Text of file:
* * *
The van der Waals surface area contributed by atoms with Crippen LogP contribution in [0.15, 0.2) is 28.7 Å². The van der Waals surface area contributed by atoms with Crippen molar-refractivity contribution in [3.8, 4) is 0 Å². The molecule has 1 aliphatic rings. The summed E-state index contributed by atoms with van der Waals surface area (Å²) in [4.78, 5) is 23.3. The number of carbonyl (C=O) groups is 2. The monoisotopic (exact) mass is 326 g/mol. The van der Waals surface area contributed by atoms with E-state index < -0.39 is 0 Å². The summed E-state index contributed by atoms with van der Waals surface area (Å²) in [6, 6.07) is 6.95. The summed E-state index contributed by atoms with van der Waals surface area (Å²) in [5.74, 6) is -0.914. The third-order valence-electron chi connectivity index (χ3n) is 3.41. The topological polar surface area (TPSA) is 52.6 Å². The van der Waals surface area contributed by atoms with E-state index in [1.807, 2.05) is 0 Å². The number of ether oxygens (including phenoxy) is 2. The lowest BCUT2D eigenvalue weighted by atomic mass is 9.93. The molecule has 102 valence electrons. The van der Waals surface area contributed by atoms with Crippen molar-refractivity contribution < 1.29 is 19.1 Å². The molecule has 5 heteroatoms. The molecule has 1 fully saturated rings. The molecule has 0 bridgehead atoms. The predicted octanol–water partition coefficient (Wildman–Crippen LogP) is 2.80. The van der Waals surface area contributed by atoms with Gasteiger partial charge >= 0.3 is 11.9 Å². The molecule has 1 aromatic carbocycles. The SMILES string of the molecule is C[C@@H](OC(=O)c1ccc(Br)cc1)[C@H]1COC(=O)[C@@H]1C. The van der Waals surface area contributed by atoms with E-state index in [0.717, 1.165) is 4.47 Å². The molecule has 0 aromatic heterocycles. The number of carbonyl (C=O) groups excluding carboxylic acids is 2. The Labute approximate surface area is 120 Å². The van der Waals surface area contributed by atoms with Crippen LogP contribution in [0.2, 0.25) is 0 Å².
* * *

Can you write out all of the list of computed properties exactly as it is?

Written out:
The van der Waals surface area contributed by atoms with Crippen LogP contribution in [0.15, 0.2) is 28.7 Å². The van der Waals surface area contributed by atoms with Crippen molar-refractivity contribution in [3.8, 4) is 0 Å². The molecule has 1 aliphatic rings. The summed E-state index contributed by atoms with van der Waals surface area (Å²) in [4.78, 5) is 23.3. The number of carbonyl (C=O) groups is 2. The monoisotopic (exact) mass is 326 g/mol. The van der Waals surface area contributed by atoms with E-state index < -0.39 is 0 Å². The summed E-state index contributed by atoms with van der Waals surface area (Å²) in [6, 6.07) is 6.95. The summed E-state index contributed by atoms with van der Waals surface area (Å²) in [5.74, 6) is -0.914. The third-order valence-electron chi connectivity index (χ3n) is 3.41. The topological polar surface area (TPSA) is 52.6 Å². The van der Waals surface area contributed by atoms with E-state index in [1.807, 2.05) is 0 Å². The number of ether oxygens (including phenoxy) is 2. The lowest BCUT2D eigenvalue weighted by atomic mass is 9.93. The molecule has 102 valence electrons. The van der Waals surface area contributed by atoms with Crippen molar-refractivity contribution < 1.29 is 19.1 Å². The molecule has 5 heteroatoms. The molecule has 1 fully saturated rings. The molecule has 0 bridgehead atoms. The predicted octanol–water partition coefficient (Wildman–Crippen LogP) is 2.80. The van der Waals surface area contributed by atoms with Gasteiger partial charge >= 0.3 is 11.9 Å². The molecule has 1 aromatic carbocycles. The SMILES string of the molecule is C[C@@H](OC(=O)c1ccc(Br)cc1)[C@H]1COC(=O)[C@@H]1C. The van der Waals surface area contributed by atoms with E-state index in [0.717, 1.165) is 4.47 Å². The molecule has 0 aromatic heterocycles. The number of carbonyl (C=O) groups excluding carboxylic acids is 2. The Labute approximate surface area is 120 Å². The van der Waals surface area contributed by atoms with Crippen LogP contribution in [0.2, 0.25) is 0 Å².